Also, like any good birth story, this one contains generous doses of T.M.I. You've been warned!
|On my way into the hospital where my daughter was born|
My ideal imagined birth story went something like this: labor at home for as long as possible, arrive at the hospital 7 cm dilated, experience no pain, only peaceful euphoria, and spend only a few hours in the hospital before giving birth. That wasn't at all what happened, but in retrospect the way my birth happened was its own kind of perfect, and hypnobabies helped a lot.
A week ago, I felt like I would be pregnant for 41-42 weeks at least... I was having basically no signs of labor being eminent, and I wasn't even sure I'd "dropped." On Wednesday (39 weeks 3 days) I had a dream that I would go into labor that day... I'm never usually the kind of person to experience or believe in things like that, but when I woke up on Wednesday morning I felt a little gush of fluid. I mentioned it to my doctor at our appointment that day, but he didn't think it could be my water... I actually asked for a cervix check, and my cervix was back and closed. That night, though, I started experiencing my first real pressure waves (aka contractions). They were pretty irregular but different from any Braxton Hicks I had been experiencing, I was having more little leaks of fluid, and then I passed something that looked like clear mucus... suddenly I felt very sure that I wouldn't' make it to my due date, let alone to 42 weeks! I listened to my fear clearing track and birthing day affirmations that night, and experienced pressure waves all night long... I tried to sleep but didn't get much. I finally got out of bed at 6 AM, only to have the pressure waves slow down to once every 20 minutes at most. The feeling of the pressure waves unnerved me a little, because they didn't just feel like "pressure"-- they felt more like period cramps, and I felt a little bit of panic that my hypnobabies tools might not work the way I expected.
All day Thursday I had very irregular pressure waves and more little leaks of fluid. I found the section in my hypnobabies book about when to go to the hospital, and how to tell the difference between a leak vs. a gush of fluid, very helpful, and I'm so glad I didn't go the hospital then. Thurs night my husband and I went out to a local arts festival with some friends... I kind of didn't tell those friends that I was starting to experience regular pressure waves again. When we were leaving, I had a bigger gush of fluid (luckily still not TOO much to soak through the pad I was wearing), and I had a strong feeling that I would be in actual labor soon.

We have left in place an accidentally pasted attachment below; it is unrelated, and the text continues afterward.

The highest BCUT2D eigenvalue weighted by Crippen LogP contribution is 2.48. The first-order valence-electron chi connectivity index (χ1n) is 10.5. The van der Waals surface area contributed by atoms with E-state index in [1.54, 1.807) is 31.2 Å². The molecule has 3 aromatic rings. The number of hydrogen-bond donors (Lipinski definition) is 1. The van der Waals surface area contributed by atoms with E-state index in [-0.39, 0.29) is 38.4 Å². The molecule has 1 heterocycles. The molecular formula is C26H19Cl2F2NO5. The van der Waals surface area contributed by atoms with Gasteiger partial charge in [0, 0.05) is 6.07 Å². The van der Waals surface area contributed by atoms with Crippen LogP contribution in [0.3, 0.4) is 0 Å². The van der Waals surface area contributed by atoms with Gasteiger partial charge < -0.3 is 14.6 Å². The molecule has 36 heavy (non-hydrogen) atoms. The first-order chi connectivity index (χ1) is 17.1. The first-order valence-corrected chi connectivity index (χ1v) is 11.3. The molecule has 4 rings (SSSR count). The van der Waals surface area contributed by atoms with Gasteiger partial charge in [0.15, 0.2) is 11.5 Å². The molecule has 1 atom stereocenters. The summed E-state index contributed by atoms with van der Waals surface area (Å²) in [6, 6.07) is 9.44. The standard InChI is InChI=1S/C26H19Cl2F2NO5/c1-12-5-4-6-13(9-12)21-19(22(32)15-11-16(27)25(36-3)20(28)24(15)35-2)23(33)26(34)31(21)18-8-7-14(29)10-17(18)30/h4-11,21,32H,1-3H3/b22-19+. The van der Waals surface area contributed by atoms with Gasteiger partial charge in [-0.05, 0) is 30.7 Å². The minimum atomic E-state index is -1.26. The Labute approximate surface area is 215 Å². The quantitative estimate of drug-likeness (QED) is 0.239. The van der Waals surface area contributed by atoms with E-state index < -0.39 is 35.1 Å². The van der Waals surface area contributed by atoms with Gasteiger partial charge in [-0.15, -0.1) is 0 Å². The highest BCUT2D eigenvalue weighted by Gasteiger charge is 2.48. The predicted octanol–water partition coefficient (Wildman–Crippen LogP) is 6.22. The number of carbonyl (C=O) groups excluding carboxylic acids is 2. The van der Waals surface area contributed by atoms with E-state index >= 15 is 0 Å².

At 2:30 AM Friday morning, I got out of bed and started timing pressure waves. They seemed to be about a minute long and were coming about every 4 minutes. I was also having more gushes of fluid. Suddenly I decided that I DID want to go to the hospital, even though I knew I wasn't quite as far along as I'd planned. I listened to the hypnobabies fear clearing track in the car, and we arrived at the hospital at about 4:30 AM, along with our doula.
At the check-in at L&D, I had a cervical check. I was trying to mentally prepare myself to be "just" 4 CM dilated... only to hear that my cervix was CLOSED, though 60% effaced. They hooked me up to a monitor and I was having regular pressure waves, 5 minutes apart. I listened to birthing day track 1 while I was hooked up to the monitor, and I just focused on thinking "open, open, open" with each pressure waves. They became a lot easier to deal with when I stopped thinking about what they were supposed to FEEL like and instead focused on what they were supposed to DO. I felt very glad each time a pressure wave came, and I focused on welcoming them and helping them become stronger. They actually looked kind of like the humps of a camel on the monitor, and I really think that the second "hump" represented when I would focus on welcoming the pressure wave using my hypnobabies techniques.
The hospital was very full that morning, so they actually gave me the option of switching to a different hospital. Technically I wasn't allowed to return home because my waters had broken, but I considered doing that anyway... yet somehow I just really wanted to stay in a hospital and focus on being calm in that new situation. The pressure waves were uncomfortable when I was in the car, so I was glad I didn't drive home. Instead, we parked pretty far away from the second hospital, walked around the block, went out for breakfast, and finally checked in at 7 AM. The second hospital had a much warmer atmosphere, and I was very glad we ended up there.